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Earthworms and Digestion

The prostomium is the mouth of the earthworm. Since it has no jaws or teeth, the earthworm uses its muscular pharynx to suck in soil containing food. The food particles and soil go through a long esophagus into a round organ called a crop. The crop stores the food temporarily. Then it is forced into a very muscular organ called the gizzard. The gizzard contracts and expands, causing grains of sand and food to rub together. In this way, the food is ground up. Food is digested in the intestine, which stretches from segment 19 to the end of the worm. Here enzymes chemically break down the food. Then the digested food is absorbed by the blood circulating through the intestine walls. The earthworm's digestive system can be thought of as a tube within a tube.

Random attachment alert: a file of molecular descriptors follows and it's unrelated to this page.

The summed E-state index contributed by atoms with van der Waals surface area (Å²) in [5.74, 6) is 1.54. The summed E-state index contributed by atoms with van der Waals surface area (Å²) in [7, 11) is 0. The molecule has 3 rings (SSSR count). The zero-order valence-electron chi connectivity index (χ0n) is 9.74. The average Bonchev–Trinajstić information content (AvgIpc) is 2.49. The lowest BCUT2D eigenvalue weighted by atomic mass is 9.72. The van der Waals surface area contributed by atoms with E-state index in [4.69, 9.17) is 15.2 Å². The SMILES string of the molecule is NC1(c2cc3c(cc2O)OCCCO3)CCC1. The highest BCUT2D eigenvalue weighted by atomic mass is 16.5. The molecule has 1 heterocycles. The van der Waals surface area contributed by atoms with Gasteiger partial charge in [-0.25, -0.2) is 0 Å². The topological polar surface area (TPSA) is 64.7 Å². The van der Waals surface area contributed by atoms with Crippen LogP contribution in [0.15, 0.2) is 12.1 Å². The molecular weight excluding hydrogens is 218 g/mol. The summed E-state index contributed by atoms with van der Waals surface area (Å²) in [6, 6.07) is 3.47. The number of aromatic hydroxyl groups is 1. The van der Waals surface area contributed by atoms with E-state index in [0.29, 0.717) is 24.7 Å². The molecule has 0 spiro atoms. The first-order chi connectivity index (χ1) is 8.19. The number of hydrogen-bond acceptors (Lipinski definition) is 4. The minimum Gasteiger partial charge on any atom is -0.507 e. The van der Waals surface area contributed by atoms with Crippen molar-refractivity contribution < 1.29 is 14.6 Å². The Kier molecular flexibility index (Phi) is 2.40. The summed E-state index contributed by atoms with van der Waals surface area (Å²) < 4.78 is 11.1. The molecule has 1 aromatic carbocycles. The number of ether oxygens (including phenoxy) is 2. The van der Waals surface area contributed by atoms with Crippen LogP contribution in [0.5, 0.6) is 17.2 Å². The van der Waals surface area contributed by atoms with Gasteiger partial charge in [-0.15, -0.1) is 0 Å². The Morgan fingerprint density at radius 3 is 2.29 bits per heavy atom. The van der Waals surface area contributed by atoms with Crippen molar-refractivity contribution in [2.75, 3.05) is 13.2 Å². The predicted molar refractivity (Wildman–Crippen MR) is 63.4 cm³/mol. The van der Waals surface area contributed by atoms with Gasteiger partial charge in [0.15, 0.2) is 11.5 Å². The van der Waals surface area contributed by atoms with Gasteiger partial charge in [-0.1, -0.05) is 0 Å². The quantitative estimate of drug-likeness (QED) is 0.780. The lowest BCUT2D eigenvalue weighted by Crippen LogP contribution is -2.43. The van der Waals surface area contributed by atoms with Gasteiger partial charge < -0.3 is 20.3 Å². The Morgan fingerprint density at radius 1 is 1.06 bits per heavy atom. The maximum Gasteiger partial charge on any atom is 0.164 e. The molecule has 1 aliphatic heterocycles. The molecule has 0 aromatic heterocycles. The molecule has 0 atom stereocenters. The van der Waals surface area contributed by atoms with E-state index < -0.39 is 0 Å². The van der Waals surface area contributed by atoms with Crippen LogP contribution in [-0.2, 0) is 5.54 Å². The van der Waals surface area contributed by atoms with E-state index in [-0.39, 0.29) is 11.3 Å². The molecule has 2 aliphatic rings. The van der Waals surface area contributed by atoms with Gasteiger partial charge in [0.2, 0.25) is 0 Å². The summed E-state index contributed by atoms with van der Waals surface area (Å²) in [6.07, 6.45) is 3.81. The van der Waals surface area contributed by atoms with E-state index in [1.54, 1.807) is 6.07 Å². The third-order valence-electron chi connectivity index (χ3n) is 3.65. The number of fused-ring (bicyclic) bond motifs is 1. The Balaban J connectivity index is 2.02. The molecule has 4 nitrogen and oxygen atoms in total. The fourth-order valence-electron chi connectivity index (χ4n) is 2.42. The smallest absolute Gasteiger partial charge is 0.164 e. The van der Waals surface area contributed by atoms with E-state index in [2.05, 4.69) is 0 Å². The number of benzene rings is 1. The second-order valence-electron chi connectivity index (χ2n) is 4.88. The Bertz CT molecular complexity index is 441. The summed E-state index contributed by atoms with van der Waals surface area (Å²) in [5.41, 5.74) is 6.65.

The complicated organs of the digestive system take up most of the anterior half of the earthworm's body. The earthworm ingests large amounts of soil, which has organic matter in it. The useless inorganic matter goes through the worm with no change. This is often left on the surface of the ground in the form of castings. As the earthworms feed, they loosen the soil, making it easier for air and water to enter. Their wastes also add to soil fertility. If there were earthworms, the soil could not support crops, grasses, and other plants.